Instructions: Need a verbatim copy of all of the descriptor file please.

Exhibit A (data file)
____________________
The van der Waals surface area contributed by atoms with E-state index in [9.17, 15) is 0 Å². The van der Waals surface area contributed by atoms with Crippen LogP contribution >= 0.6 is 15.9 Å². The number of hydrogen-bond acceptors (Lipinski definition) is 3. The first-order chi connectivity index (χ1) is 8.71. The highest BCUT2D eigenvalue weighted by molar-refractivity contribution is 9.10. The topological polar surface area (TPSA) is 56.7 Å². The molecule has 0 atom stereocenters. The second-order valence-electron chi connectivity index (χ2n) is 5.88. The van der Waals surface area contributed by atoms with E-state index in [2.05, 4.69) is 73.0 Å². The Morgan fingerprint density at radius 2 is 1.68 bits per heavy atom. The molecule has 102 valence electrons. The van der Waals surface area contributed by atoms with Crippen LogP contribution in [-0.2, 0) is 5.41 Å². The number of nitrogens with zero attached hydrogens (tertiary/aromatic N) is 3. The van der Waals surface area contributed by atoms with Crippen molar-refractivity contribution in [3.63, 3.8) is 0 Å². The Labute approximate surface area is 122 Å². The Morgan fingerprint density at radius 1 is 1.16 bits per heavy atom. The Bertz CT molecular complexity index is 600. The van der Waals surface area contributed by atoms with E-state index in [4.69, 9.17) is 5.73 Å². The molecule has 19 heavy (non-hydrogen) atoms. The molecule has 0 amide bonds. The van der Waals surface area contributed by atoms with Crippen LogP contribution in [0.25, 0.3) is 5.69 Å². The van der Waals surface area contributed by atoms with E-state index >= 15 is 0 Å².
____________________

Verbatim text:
The van der Waals surface area contributed by atoms with E-state index in [9.17, 15) is 0 Å². The van der Waals surface area contributed by atoms with Crippen LogP contribution >= 0.6 is 15.9 Å². The number of hydrogen-bond acceptors (Lipinski definition) is 3. The first-order chi connectivity index (χ1) is 8.71. The highest BCUT2D eigenvalue weighted by molar-refractivity contribution is 9.10. The topological polar surface area (TPSA) is 56.7 Å². The molecule has 0 atom stereocenters. The second-order valence-electron chi connectivity index (χ2n) is 5.88. The van der Waals surface area contributed by atoms with E-state index in [2.05, 4.69) is 73.0 Å². The Morgan fingerprint density at radius 2 is 1.68 bits per heavy atom. The molecule has 102 valence electrons. The van der Waals surface area contributed by atoms with Crippen LogP contribution in [-0.2, 0) is 5.41 Å². The number of nitrogens with zero attached hydrogens (tertiary/aromatic N) is 3. The van der Waals surface area contributed by atoms with Crippen molar-refractivity contribution in [3.63, 3.8) is 0 Å². The Labute approximate surface area is 122 Å². The Morgan fingerprint density at radius 1 is 1.16 bits per heavy atom. The Bertz CT molecular complexity index is 600. The van der Waals surface area contributed by atoms with E-state index in [4.69, 9.17) is 5.73 Å². The molecule has 19 heavy (non-hydrogen) atoms. The molecule has 0 amide bonds. The van der Waals surface area contributed by atoms with Crippen LogP contribution in [0.25, 0.3) is 5.69 Å². The van der Waals surface area contributed by atoms with E-state index >= 15 is 0 Å².